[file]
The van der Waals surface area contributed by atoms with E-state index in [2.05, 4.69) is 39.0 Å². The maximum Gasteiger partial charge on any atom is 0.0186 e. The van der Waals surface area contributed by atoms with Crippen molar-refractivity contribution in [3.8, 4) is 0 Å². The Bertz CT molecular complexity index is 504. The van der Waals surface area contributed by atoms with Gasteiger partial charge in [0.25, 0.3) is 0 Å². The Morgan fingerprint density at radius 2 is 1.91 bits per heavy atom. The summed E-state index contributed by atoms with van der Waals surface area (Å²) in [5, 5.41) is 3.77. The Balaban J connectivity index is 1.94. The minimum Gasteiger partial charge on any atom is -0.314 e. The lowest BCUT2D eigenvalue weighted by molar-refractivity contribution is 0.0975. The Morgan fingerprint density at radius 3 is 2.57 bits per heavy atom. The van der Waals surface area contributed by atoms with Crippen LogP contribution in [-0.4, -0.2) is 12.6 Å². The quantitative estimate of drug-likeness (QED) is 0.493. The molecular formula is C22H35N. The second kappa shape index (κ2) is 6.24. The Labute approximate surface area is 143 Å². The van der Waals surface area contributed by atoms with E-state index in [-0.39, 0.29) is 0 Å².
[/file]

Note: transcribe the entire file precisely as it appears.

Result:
The van der Waals surface area contributed by atoms with E-state index in [2.05, 4.69) is 39.0 Å². The maximum Gasteiger partial charge on any atom is 0.0186 e. The van der Waals surface area contributed by atoms with Crippen molar-refractivity contribution in [3.8, 4) is 0 Å². The Bertz CT molecular complexity index is 504. The van der Waals surface area contributed by atoms with Gasteiger partial charge in [0.25, 0.3) is 0 Å². The Morgan fingerprint density at radius 2 is 1.91 bits per heavy atom. The summed E-state index contributed by atoms with van der Waals surface area (Å²) in [5, 5.41) is 3.77. The Balaban J connectivity index is 1.94. The minimum Gasteiger partial charge on any atom is -0.314 e. The lowest BCUT2D eigenvalue weighted by molar-refractivity contribution is 0.0975. The Morgan fingerprint density at radius 3 is 2.57 bits per heavy atom. The van der Waals surface area contributed by atoms with Crippen LogP contribution in [-0.4, -0.2) is 12.6 Å². The quantitative estimate of drug-likeness (QED) is 0.493. The molecular formula is C22H35N. The second kappa shape index (κ2) is 6.24. The Labute approximate surface area is 143 Å². The van der Waals surface area contributed by atoms with E-state index in [-0.39, 0.29) is 0 Å².